Despite Donald Trump’s promise to create more jobs if elected president, his pick for labor secretary, Andy Puzder, the CEO of the fast-food chains Carl’s Jr. and Hardee’s, is keen on the idea of replacing food service workers with robots.
Puzder told Business Insider earlier this year that unlike human workers, robots are “always polite, they always upsell, they never take a vacation, they never show up late, there’s never a slip-and-fall, or an age, sex, or race discrimination case.”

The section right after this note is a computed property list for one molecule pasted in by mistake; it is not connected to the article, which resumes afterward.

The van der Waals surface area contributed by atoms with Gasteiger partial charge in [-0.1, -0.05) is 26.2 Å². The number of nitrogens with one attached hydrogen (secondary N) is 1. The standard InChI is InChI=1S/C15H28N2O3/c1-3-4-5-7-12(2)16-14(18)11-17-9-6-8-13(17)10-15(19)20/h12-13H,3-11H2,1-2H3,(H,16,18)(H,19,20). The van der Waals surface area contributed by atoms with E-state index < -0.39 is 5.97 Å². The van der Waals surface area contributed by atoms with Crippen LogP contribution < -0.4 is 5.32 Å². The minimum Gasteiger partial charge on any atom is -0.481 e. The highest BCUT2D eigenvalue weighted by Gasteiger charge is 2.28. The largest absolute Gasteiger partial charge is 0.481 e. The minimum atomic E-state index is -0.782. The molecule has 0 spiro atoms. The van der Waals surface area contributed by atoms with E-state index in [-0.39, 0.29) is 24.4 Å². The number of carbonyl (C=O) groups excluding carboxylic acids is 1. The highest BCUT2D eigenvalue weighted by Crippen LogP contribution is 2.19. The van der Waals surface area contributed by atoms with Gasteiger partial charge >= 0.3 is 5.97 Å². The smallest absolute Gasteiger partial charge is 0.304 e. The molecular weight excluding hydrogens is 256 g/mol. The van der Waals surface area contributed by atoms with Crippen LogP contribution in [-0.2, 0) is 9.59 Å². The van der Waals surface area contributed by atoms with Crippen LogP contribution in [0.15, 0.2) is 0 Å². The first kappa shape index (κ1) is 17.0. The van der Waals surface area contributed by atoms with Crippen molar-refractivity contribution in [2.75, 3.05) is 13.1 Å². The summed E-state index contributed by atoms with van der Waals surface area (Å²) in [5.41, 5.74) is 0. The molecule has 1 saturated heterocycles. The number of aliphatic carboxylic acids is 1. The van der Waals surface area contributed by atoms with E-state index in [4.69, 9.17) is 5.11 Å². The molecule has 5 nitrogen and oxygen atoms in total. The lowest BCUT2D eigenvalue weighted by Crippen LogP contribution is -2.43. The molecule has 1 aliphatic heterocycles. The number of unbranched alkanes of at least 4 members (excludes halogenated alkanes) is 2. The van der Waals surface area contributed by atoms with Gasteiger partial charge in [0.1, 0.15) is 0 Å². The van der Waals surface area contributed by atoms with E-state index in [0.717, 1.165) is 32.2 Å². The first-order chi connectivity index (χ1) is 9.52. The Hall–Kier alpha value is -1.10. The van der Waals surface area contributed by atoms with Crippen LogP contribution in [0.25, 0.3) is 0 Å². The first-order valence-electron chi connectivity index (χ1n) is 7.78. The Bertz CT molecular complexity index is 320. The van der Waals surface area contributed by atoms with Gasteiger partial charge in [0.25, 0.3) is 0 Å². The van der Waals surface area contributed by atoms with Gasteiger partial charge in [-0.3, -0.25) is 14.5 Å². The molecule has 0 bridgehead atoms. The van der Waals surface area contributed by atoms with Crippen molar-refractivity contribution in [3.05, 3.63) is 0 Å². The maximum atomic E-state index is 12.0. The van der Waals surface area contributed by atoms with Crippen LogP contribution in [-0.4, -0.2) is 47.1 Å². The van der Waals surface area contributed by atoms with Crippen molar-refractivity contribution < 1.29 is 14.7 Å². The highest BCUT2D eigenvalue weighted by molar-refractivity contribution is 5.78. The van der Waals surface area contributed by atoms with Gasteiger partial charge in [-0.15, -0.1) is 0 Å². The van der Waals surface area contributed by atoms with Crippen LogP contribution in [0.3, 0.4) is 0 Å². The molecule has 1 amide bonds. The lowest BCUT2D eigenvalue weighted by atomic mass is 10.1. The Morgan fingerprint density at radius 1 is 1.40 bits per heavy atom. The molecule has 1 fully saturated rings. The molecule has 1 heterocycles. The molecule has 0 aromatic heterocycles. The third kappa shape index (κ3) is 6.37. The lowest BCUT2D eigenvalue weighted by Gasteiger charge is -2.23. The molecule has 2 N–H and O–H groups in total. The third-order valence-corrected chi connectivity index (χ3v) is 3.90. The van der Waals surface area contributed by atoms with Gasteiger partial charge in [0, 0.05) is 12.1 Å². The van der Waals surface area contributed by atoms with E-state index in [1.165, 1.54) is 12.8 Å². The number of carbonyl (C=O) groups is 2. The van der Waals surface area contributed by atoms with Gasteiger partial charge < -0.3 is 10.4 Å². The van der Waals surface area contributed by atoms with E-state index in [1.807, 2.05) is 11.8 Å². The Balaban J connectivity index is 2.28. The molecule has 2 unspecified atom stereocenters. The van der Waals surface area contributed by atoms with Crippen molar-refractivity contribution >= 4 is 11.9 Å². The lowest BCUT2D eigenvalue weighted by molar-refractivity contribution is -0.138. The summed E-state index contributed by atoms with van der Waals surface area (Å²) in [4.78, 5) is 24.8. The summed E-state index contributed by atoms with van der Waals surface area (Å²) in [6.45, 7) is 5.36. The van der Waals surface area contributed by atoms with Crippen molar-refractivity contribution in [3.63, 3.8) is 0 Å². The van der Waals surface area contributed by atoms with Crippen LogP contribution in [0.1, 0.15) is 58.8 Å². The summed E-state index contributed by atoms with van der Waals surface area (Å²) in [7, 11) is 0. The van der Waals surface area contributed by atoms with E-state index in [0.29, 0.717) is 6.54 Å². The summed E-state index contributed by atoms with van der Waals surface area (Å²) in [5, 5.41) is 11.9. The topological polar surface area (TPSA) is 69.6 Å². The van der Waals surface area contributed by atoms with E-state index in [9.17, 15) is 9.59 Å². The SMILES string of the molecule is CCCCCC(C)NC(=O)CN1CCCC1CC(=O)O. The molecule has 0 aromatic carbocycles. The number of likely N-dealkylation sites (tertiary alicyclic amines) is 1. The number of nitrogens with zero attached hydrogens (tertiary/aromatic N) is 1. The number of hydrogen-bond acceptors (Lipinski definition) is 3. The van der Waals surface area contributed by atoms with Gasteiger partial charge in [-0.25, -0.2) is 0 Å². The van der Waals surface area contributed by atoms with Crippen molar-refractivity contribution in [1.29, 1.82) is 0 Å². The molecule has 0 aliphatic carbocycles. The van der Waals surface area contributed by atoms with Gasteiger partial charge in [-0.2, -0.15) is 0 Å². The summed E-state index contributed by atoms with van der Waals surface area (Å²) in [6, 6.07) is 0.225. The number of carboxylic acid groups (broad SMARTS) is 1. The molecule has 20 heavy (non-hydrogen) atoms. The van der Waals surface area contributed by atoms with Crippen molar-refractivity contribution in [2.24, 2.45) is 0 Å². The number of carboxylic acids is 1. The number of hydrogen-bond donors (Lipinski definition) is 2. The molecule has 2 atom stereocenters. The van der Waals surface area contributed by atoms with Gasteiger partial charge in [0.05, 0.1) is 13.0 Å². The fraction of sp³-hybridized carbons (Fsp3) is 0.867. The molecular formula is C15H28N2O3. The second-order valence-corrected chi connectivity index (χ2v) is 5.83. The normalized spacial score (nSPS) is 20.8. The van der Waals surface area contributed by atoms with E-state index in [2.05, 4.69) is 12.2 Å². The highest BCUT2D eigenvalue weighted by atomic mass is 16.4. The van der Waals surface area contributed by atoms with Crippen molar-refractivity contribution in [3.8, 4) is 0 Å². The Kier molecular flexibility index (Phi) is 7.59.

And while the unsettling contradiction calls into question other campaign promises Trump made in the run-up to Election Day, the truth is that technology that replaces food service workers is already here.
Sushi restaurants have been using machines to roll rice in nori for years, an otherwise monotonous and time-consuming task. The company Suzuka has robots that help assemble thousands of pieces of sushi an hour. In Mountain View, Calif., the startup Zume is trying to disrupt pizza with a pie-making machine. In Shanghai, there’s a robot that makes ramen, and some cruise ships now mix drinks with bartending machines.